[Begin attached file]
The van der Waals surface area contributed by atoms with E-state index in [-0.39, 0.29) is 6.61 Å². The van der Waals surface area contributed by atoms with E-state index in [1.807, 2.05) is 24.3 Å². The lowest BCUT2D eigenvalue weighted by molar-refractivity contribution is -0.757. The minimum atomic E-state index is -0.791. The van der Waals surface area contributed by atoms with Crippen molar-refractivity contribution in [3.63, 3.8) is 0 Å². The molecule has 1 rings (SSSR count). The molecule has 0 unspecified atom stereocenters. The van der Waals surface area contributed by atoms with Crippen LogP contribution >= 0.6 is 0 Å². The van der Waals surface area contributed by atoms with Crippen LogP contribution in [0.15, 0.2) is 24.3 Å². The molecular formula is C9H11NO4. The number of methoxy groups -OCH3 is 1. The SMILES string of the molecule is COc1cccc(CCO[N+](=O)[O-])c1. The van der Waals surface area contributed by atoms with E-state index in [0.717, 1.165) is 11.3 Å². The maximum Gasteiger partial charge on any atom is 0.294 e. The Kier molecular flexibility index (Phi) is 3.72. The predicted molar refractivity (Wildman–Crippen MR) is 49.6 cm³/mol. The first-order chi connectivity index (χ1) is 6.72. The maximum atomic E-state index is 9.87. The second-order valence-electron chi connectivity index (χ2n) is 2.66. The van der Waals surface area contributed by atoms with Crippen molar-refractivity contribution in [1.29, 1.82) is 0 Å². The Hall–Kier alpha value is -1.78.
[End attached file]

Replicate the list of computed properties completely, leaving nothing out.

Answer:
The van der Waals surface area contributed by atoms with E-state index in [-0.39, 0.29) is 6.61 Å². The van der Waals surface area contributed by atoms with E-state index in [1.807, 2.05) is 24.3 Å². The lowest BCUT2D eigenvalue weighted by molar-refractivity contribution is -0.757. The minimum atomic E-state index is -0.791. The van der Waals surface area contributed by atoms with Crippen molar-refractivity contribution in [3.63, 3.8) is 0 Å². The molecule has 1 rings (SSSR count). The molecule has 0 unspecified atom stereocenters. The van der Waals surface area contributed by atoms with Crippen LogP contribution >= 0.6 is 0 Å². The van der Waals surface area contributed by atoms with Crippen LogP contribution in [0.15, 0.2) is 24.3 Å². The molecular formula is C9H11NO4. The number of methoxy groups -OCH3 is 1. The SMILES string of the molecule is COc1cccc(CCO[N+](=O)[O-])c1. The van der Waals surface area contributed by atoms with E-state index in [0.717, 1.165) is 11.3 Å². The maximum Gasteiger partial charge on any atom is 0.294 e. The Kier molecular flexibility index (Phi) is 3.72. The predicted molar refractivity (Wildman–Crippen MR) is 49.6 cm³/mol. The first-order chi connectivity index (χ1) is 6.72. The maximum atomic E-state index is 9.87. The second-order valence-electron chi connectivity index (χ2n) is 2.66. The van der Waals surface area contributed by atoms with Crippen molar-refractivity contribution in [1.29, 1.82) is 0 Å². The Hall–Kier alpha value is -1.78.